Image: Fabricate Theatre
"I think life can be basically divided into two things: suspense and surprise.
I prefer surprise to suspense.
But that’s basically because I feel suspense all the time."
A summer of love. A fight. A car chase. A siege.
When Katie's boyfriend is attacked on the streets of Luton, she is propelled outside of her borders on to the frontier of council estates and concrete jungles.
Amidst the sweltering heat, the baying for blood and longing for love, Katie is forced to decide her future.
A vital tale for our time by multi-award winning playwright, Jack Thorne, Bunny is an interrogation into the mind of one young girl struggling to find her place within a modern world lacking intimacy and connection.
Join her in overcoming barriers as she rides through one extraordinary evening.
Even if this play by Jack Thorne is firmly grounded in the stark reality of modern Britain, there's nonetheless a fairy tale flavour about it with suspense, danger and menace lurking barely beneath its surface.
Catherine Lamb as Katie, photo by Michael Lindall
Director Lucy Curtis and designer Lucy Weller seem to have picked-up on that - at least to some extent - since the basic elements in the sparse setting for this monologue are some fluffy cartoon-like clouds that hang innocently from the ceiling, changing colour to reflect the developing mood in the story.
Maybe it's more apt to describe this piece as an urban fairy tale, since its plot is based in the everyday world yet contains more extraordinary and more sinister ingredients.
It's certainly not a fairy story for children, even if its principle character has only recently stepped into the adult world by turning 18.
Yet it reveals a personality who in some ways embodies innocence, but is tempted by the excitement of danger and power.
On an ordinary day when clarinet-playing Katie meets her older boyfriend, Abe, events quickly develop into a kind of manhunt after he is attacked by an Asian boy and some friends fetch-up to seek out the perpetrator in a kind of quest for revenge.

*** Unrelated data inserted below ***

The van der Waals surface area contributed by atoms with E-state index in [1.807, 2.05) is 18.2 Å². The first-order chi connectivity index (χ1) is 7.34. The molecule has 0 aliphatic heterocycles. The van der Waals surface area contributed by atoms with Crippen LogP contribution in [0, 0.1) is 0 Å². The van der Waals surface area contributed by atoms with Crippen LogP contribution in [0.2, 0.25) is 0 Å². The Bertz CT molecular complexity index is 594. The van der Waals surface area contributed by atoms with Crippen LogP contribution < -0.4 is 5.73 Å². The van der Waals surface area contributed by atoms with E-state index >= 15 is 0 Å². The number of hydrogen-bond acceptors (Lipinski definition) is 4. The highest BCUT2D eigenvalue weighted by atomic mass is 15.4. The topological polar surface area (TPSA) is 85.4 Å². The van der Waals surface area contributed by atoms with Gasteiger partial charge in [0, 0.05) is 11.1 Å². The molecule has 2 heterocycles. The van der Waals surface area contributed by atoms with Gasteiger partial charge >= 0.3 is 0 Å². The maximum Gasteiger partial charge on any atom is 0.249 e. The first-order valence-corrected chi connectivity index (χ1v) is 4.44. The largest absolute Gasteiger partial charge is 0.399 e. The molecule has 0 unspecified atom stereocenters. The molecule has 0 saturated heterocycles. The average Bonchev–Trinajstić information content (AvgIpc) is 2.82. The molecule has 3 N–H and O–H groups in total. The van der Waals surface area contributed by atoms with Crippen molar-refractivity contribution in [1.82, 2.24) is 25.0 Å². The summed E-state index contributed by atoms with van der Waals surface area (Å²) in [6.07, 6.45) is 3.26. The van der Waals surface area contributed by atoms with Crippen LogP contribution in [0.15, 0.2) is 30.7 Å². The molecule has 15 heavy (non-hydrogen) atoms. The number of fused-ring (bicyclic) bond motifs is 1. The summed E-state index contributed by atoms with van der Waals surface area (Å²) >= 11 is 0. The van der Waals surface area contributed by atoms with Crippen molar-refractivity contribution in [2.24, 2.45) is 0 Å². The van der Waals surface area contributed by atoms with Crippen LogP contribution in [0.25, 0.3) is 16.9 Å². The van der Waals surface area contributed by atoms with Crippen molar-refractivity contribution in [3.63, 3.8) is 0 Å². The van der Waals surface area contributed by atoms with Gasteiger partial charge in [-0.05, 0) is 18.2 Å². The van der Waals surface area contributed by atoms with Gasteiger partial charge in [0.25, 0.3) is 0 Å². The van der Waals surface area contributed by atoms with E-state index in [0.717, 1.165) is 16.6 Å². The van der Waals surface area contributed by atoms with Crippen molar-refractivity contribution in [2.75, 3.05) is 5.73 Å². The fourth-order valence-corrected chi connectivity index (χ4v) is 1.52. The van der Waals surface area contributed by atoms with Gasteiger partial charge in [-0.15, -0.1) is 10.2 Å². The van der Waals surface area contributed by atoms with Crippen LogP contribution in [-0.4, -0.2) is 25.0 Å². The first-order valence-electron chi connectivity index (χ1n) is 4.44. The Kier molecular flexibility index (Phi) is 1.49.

In-between recounting the events on this sweltering day in her Luton home town, Katie also reveals details about her life and personality.
Katie is hardly an innocent Goldilocks, even if she's merely on the cusp of adulthood.
On the contrary, she's something of a schemer who in the past has surreptitiously carried-out unpleasant actions against a teacher and her Guardian-reading parents - keying her father's car with an expletive, for example, and adding raw mince to a teacher's drying clothes in a laundrette.
In Jack Thorne's award-winning play we find a rich vein of humour sloshing around amidst the chilling undercurrents of the events we follow.
At the same time, Mr Thorne's brilliantly written script provides gripping drama that evokes an unnerving sense that all is not going to end happily ever after.
Lucy Curtis's formidable and meticulous direction elicits spot-on timing both from the technical department - with snappy sound and lighting - as well as in Catherine Lamb's totally believable, energetic and enormously compelling characterisation of Katie.
Ms Curtis's work is augmented by incredibly impressive movement direction from Angela Gasparetto who cleverly injects engaging vitality and raw energy into Ms Lamb's spirited and alluring portrayal.
Unlike most fairy tales, there's no tidy conclusion at the end of this play, with the outcome of the day's events left hanging somewhat enigmatically, but all the cards - and power - end-up in Katie's hands.
The big question we're left to decide - and perhaps the whole point of this unsettling urban chronicle - is what Katie will do with the power and knowledge she now holds, and that is the fundamental question we all have to answer as we take our place in the adult world.
Undoubtedly, though, others will find different issues in what is a richly layered and gripping story superbly told through Catherine Lamb's flawless and mesmerising performance.
Links and related content
ActDrop listing for Tristan Bates Theatre
Our show listing for Bunny
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